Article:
How to Determine Whether a Business is Priced Fairly

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The type of business for which you've been waiting has just come up for sale. You'd like to make an offer, but are you certain that the asking price resembles its actual value? Just as some parents overestimate the talents of their offspring, the emotional attachment of an owner to his organization can lead him to value it more highly than reality warrants.  If you're planning to buy a business, how can you know whether this is the case?

Vetting the Selling Price
Pricing a business differs greatly from pricing a residence and is much more complicated. This fact has given rise to various methods of valuation, each of which has its pluses and minuses.  However, when buying a business, many consider the income multiple method superior to the others.   There is no one exact formula for determining the price of a business; we would advise seeking the help of a professional business broker.

Valuing a Business by the Income Multiple Method
This method multiplies a business' historical net income against a carefully determined factor to arrive at an accurate selling price.  The inherent beauty of this strategy lies in the fact that unlike some of the others, it sidesteps any attempt to predict future revenue.

The procedure begins with a calculation of the seller's discretionary cash flow. Some refer to this as the SDCF or owner's benefit, and the following formula will assist in arriving at that figure:

1. Start with the business' pre-tax profits.
2.  Add the owner's salary and additional perks.
3.  Subtract all capital expenditure allocations.
4.  Add back depreciation. Since an asset's loss of value from one year to the next reduces the company's tax burden, it counts as a gain.
5. Add back interest. When the seller pays off his business loans at closing, the interest that is no longer payable will amount to a plus for the bottom line.
6. Consider any future capital requirements and debt-service expenses. If equipment will require frequent replacement, deduct the predicted costs.
Apply the Appropriate Multiplier

Once you have calculated the owner's net benefit, you must apply the applicable multiplier to arrive at the final fair selling price. Based on certain facts about the business, the factor will normally range between 1 and 3 for most small businesses, with a ceiling of 5 for larger corporations.

In general:

- If the owner and the business are one and the same, multiply the owner's net benefit by 1. The clients of that one-man business are liable to follow him right out the door when he leaves.

- If the business for sale generates an owner benefit of less than $200,000, multiply by 2.

- If the enterprise generates an owner benefit of $200,000, has operated successfully for at least three years and appears poised to enjoy continued growth, multiply by 3.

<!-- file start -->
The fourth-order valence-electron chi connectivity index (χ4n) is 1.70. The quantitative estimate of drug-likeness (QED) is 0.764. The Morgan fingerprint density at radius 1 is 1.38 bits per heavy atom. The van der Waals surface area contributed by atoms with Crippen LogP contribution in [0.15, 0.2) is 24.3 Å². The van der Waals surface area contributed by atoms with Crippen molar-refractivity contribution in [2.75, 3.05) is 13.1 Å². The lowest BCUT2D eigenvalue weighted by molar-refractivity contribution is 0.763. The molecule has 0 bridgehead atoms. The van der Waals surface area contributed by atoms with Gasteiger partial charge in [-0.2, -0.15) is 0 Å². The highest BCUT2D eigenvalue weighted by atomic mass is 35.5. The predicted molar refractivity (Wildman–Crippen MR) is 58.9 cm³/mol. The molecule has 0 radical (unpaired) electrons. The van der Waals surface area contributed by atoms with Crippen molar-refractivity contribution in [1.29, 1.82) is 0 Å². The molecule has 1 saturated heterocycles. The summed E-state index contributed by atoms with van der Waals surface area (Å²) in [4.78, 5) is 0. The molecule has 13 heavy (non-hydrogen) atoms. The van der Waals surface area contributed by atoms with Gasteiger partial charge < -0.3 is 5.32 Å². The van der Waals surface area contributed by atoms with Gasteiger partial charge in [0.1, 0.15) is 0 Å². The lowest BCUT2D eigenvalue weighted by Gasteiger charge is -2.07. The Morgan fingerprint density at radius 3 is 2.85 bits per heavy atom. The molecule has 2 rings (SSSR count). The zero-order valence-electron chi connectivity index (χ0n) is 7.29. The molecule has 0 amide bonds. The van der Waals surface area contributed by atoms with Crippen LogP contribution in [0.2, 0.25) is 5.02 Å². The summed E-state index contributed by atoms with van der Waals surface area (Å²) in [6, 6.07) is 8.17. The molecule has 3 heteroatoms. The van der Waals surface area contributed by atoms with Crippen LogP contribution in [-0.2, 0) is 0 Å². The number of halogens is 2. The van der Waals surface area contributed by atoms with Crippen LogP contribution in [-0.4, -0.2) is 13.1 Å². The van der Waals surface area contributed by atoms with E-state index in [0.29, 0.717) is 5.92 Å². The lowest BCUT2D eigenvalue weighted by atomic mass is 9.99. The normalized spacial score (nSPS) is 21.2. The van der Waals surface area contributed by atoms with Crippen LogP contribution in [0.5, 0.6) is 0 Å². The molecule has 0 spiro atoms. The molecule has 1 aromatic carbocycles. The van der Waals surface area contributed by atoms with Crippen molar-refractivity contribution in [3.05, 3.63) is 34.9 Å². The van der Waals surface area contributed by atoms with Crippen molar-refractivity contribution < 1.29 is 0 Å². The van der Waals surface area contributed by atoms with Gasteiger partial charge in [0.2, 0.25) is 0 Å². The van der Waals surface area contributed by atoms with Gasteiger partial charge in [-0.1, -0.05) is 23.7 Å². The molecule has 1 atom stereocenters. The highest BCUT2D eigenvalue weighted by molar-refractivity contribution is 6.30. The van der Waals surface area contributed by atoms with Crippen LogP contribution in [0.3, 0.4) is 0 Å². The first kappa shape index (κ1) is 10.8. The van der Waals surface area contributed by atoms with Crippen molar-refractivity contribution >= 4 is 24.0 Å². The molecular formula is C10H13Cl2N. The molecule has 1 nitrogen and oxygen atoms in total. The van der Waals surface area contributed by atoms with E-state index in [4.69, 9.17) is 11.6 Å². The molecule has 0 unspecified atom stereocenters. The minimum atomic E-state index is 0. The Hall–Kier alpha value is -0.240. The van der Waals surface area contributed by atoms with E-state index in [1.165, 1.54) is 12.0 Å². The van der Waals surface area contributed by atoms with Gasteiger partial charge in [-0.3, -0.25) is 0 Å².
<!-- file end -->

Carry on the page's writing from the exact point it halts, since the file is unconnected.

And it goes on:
- When appraising the worth of a larger concern or one that generates an owner benefit of $500,000 to $1 million or more, multiply by 4 or 5.


To determine the appropriate selling price of any business for sale, it is important to:

- Learn to read a balance sheet.
- Ascertain whether any depreciation or interest is actually a necessary expense that requires subtraction.
- Include the business' strengths and weaknesses in any determination of the proper multiplier.
- Consider a comfortable investment level.
- Decide on an appropriate ROI.

Perform a Sanity Check

Anyone planning to buy a business should compare his final figures to the results returned by other valuation methods. Some of the most common are:

- Asset Valuation: This strategy bases a fair selling price on the aggregate value of the business' assets.

- Liquidation Value: If the business is failing, it is worth no more than the value of its assets at clearance.

- Income Capitalization: Most accurately applied to large organizations, this rather arbitrary procedure determines a selling price by combining historical data with projected future income.

- Rule of Thumb: Although a consideration of the selling price of similar concerns will establish a point of reference, the approach is too broad to be useful for anything beyond that. No two businesses are exactly alike.

As you can see, valuing a business is no easy matter and has many, many variables.  It is for this reason, that we advise the majority of sellers to consult with a professional before listing their business for sale.   A professional business broker can help you prepare your business for sale as well as help you determine its fair market value.   It is also advisable to seek a business broker who has solid experience and knowledge of the industry your particular business is in.   For example, if you own a restaurant, it is highly advisable to work with a business broker who specializes in restaurants and food related businesses.   Likewise, if you own a manufacturing business, find a broker who has brokered deals in the industrial and manufacturing sector.    To find a business broker near you, please visit’s Business Broker directory.
  • Author: Matt Maxwell
  • Date: November 14, 2013
  • Category: Buying a Franchise or Business
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